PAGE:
him the news. At first he didn’t believe it! When he was finally convinced,
he just went back to work.
Aase Lionaes, the Nobel Peace Prize Committee chairwoman, said this of Borlaug during
the presentation of the award: "More than any other single person of his age, he has helped to provide bread for a hungry
world. We have made this choice in the hope that providing bread will also give
the world peace."
Of course, Borlaug and the Green Revolution have their critics. Such criticisms raise a variety of issues which are worthy of consideration. Given the complex nature of international agriculture, and its intersection with politics and culture,
untangling such issues requires some serious thinking.
Some criticize the Green Revolution because they oppose genetic crossbreeding. However, man has been genetically manipulating plants and animals for millennia. Indians in pre-Columbian Mexico developed corn (maize) from wild teosinte plants, so they were practicing
Other critics have accused the Green Revolution of replacing subsistence farming with
input-intensive farming, polycultures with monocultures, and changing traditional diets.
These changes are undeniable. Whether they are positive or negative might
be debated, but the same transformations have already taken place in the developed world and are now taking place in the developing
world. As for the diets, they may have changed anyway.
Green Revolution techniques do use a lot of water, and water management is a big problem
in today’s world. But that would be a challenge with or without the new techniques.
Proponents of organic agriculture have criticized it for its use of pesticides, herbicides
and inorganic fertilizer. There’s no doubt that chemicals can be dangerous
if used improperly. But the organic route is not currently practical for all
farmers. The pros and cons of every agricultural technique must be carefully
weighed based on local conditions and the goals to be achieved.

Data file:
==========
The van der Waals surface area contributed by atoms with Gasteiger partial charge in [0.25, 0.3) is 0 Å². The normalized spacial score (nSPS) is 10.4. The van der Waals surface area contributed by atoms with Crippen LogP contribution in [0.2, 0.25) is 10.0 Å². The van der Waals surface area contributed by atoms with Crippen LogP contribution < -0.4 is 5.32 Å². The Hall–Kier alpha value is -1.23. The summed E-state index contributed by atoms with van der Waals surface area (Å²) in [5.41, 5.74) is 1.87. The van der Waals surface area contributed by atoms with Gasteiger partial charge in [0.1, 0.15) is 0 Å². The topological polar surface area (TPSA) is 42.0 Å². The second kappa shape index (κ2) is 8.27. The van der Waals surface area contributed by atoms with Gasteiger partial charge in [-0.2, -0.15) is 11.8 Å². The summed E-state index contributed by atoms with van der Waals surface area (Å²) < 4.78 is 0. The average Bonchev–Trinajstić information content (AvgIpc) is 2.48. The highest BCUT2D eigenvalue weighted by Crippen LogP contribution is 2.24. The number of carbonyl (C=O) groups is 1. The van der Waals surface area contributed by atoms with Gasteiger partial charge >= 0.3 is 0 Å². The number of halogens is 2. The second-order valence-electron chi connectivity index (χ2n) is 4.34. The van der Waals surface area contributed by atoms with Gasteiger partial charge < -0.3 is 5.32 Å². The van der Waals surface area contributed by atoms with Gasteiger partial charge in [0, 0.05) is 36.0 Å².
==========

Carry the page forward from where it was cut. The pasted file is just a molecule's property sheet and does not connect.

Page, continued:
Ironically, the Green Revolution has been opposed for causing roads to be constructed
in the Third World. Honestly, I get the impression that some Western environmentalists
want the developing world to remain poor rather than modernize.
Borlaug has responded by calling the Green Revolution "a change in the right direction,
but it has not transformed the world into a Utopia." And he has criticized the
elitism of some environmentalists when he said that "some of the environmental lobbyists of the Western nations are the salt
of the earth, but many of them are elitists. They've never experienced the physical sensation of hunger. They do their lobbying
from comfortable office suites in Washington or Brussels. If they lived just one month amid the misery of the developing world,
as I have for fifty years, they'd be crying out for tractors and fertilizer and irrigation canals and be outraged that fashionable
elitists back home were trying to deny them these things."
Borlaug relocated back to the U.S. in 1979, but he continued to spend several months
each year in Mexico. As well, he was involved in various projects, including
the promotion of the Green Revolution in Africa, in partnership with the Japanese Nippon Foundation, and with Jimmy Carter
and the Carter Center. The famed agronomist also served as a professor and researcher
at Texas A&M University from 1984 until his death.
It was there, on the Texas A&M campus, that Dr. Borlaug’s memorial service
was held on October 6th. The service was conducted by Lutheran minister
Dr. David Beckmann, president of Food for the World. The eulogies were delivered
by a diverse group. From the U.S. government, there was Secretary of Defense
Dr. Robert M. Gates, and Secretary of Agriculture Tom Vilsack; from the Nippon Foundation, Chairman Yohei Sasakawa; and an
old friend of Borlaug’s, Dr. M.S. Swaminathan, a member of the Parliament of India.
And granddaughter Tiffany Rubi gave a short talk in which she shared two of Borlaug’s
favorite sayings. One was the Spanish expression “Vaya con Dios” (Go with God).
Another was about reaching for the stars: “Reach for the stars. Although you will never touch them, if you reach hard enough you
will find that you get a little 'star dust' on you in the process."
Wall, an educator, resided in Mexico for many years. His website is located at www.allanwall.net.